A New Way to Make Vinyl Windows

Leading suppliers have teamed up to promote “insulated sash” system designed to offer high performance and lower unit cost

Production has started at Survivor Technologies Inc. of a vinyl window incorporating a “brand new process.” Developed and licensed by Sashlite LLC, the process eliminates traditional insulating-glass production and, instead, incorporates an “insulated sash.” Executives at Sashlite and its supplier partners predict the insulated sash could “revolutionize” vinyl-window production.

Anthony Balestro, Survivor’s vice president of operations, shares their enthusiasm for the technology. “It simplifies the process very significantly,” he explains. “And it gives us a better product in the end. It gives us better structural performance. It gives us better energy performance.”

The insulated-sash concept is fairly simple. Rather than building a separate insulating-glass unit to be glazed into the sash, the vinyl sash profile incorporates the spacer. Two lites of glass go straight from the washer to a specially designed glazing table, where they are directly glazed to both sides of the vinyl sash. “We’re streamlining the whole manufacturing process,” states John France, Sashlite vice president of research and development. “We’re taking spacer and insulating-glass production and bringing everything right to the sash.”

 
 Eliminating separate IG production, a spacer is extruded right into the vinyl sash profile. Individual lites of glass are glazed directly to the sash spacer to create an insulating unit.

With vinyl serving as the IG unit spacer, the insulated sash delivers the highest levels of warm-edge performance, adds Bob Hornung, Sashlite president. “It’s the only technology,” he claims,” that combines greater efficiencies in manufacturing, higher performance and improved aesthetics.”  It’s also the first technology that can be adopted by a manufacturer of any size, he adds.

Sashlite, based in Westport, CT, has teamed with a number of suppliers over the past three and a half years to develop the technology. Many of the biggest hurdles to the concept’s success, Hornung states, were overcome by H.B. Fuller Co., the supplier of sealants and adhesives. The St. Paul-based company played a leading role in the commercialization of PPG Industries’ Intercept spacer technology with the development of a desiccant matrix, he notes. It has now formulated a new desiccant matrix for use with the Sashlite technology, as well as a proprietary sealant technology.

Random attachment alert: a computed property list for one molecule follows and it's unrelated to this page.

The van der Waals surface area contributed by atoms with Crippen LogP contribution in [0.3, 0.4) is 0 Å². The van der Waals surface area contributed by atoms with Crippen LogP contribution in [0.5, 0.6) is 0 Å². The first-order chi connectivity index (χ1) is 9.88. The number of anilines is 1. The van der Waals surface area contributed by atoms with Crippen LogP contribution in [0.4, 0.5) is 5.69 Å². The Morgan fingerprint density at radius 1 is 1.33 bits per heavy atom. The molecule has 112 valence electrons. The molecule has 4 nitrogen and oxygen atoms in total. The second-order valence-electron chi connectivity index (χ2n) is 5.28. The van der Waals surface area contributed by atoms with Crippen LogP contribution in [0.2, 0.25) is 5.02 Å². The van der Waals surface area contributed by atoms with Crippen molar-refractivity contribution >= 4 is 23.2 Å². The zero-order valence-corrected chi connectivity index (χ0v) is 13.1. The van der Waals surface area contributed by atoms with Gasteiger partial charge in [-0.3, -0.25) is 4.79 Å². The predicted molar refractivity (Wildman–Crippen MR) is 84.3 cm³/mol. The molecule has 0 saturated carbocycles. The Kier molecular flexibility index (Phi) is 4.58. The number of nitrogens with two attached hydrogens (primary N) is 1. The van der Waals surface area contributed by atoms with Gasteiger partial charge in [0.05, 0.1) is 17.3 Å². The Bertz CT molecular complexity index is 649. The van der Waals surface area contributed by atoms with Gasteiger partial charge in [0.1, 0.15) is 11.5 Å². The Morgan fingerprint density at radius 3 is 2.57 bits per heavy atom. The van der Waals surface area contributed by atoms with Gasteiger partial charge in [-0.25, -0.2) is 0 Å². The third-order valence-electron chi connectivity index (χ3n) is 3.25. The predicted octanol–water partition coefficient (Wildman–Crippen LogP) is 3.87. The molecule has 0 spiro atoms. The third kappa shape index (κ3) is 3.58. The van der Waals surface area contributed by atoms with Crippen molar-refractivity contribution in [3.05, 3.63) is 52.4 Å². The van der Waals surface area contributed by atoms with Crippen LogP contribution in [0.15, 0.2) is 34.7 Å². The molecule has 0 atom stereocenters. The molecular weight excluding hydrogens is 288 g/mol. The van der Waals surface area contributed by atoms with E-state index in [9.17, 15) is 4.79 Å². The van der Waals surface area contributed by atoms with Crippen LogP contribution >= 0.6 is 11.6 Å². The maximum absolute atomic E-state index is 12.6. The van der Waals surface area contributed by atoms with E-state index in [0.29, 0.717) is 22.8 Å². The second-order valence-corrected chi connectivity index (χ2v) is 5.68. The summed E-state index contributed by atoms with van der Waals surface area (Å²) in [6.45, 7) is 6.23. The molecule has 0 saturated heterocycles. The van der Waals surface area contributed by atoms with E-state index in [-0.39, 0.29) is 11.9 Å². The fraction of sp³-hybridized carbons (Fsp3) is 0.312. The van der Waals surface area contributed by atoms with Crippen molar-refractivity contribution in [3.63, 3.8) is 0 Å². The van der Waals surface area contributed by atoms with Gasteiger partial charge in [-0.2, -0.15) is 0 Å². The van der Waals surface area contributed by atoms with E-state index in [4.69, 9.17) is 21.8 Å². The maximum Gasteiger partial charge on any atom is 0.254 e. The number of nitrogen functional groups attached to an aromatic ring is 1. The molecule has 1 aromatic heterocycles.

Other partners include vinyl extruders Dayton Technologies and Vinyl Building Products, now both part of Deceuninck North America, as well as Mikron Industries. Specialized equipment for producing insulated-sash units has been developed by Sash Systems Inc., a joint venture formed between Hornung and Erdman Automation Corp. FDR Design Inc., the supplier of gas-filling equipment, also served as a development partner in the project. Finally, the new system incorporates specially designed muntin clips developed by Ashland Hardware Systems.

Survivor, based in Hillside, NJ, is the first vinyl-window manufacturer to license the Sashlite technology and begin production of windows featuring the insulated-sash design. The company, a leading supplier of vinyl windows to Lowe’s Home Improvement Stories, as well as numerous other customers, is rolling out the process with a new casement design. Sashlite plans to license the technology to a limited number of additional companies initially, before a full-scale roll out to other manufacturers, Hornung notes.

Market Potential
“Any new technology that decreases manufacturing costs and improves efficiency is highly sought after,” states Hornung. “By eliminating an entire assembly process, significant cost savings are achieved. Because the manufacturing process involves fewer steps, lower assembly and product costs are achieved. In addition, the resultant lowered margins of error translate directly into increased quality and therefore decreased product defects.”

Sashlite has received extremely positive feedback from manufacturers that have been confidentially introduced to its technology, Hornung continues. He reports that every manufacturer contacted to date has taken a serious look at the system and many are planning to adopt the technology once it is available.

 
 Survivor has started production of the insulated sash for its casement using a semi-automated table.

Naturally, Hornung is the most enthusiastic about the new system, but the other industry suppliers share many of his views about the system’s potential. Recalling the success of the Intercept system launched in the early ’90s, Kristen Gray, new business development manager for the window business unit of H.B. Fuller, sees the chance to “create another revolution in the industry.” Her company, she notes, has always supported all the available technologies and will continue to do so, but the Sashlite system “expands the whole range of options” available to manufacturers. What is particularly appealing about the new technology, she continues, is that any vinyl-window manufacturer, regardless of size, can adopt it. “We see it offering bigger savings to the smaller companies.”

“This is a no brainer,” says Darwin Brown. That was the president of Deceuninck North America’s first reaction to the concept. He was still cautious, he adds, because “concepts don’t always become a reality.” At this stage, he continues, the extruder is very pleased that it decided to invest in research and development, because it does see great potential. “Everything that’s been done in the lab says it will succeed, but we still have the real world to deal with. It still has to be proven,” he notes. “There are lots of benefits in the manufacturing process. There are things we’re still trying to quantify, but we’re confident, that when you get down to the per-unit cost, it is going be lower, and you’re going to get a better product. And it’s not just thermal performance. It’s structurally better.”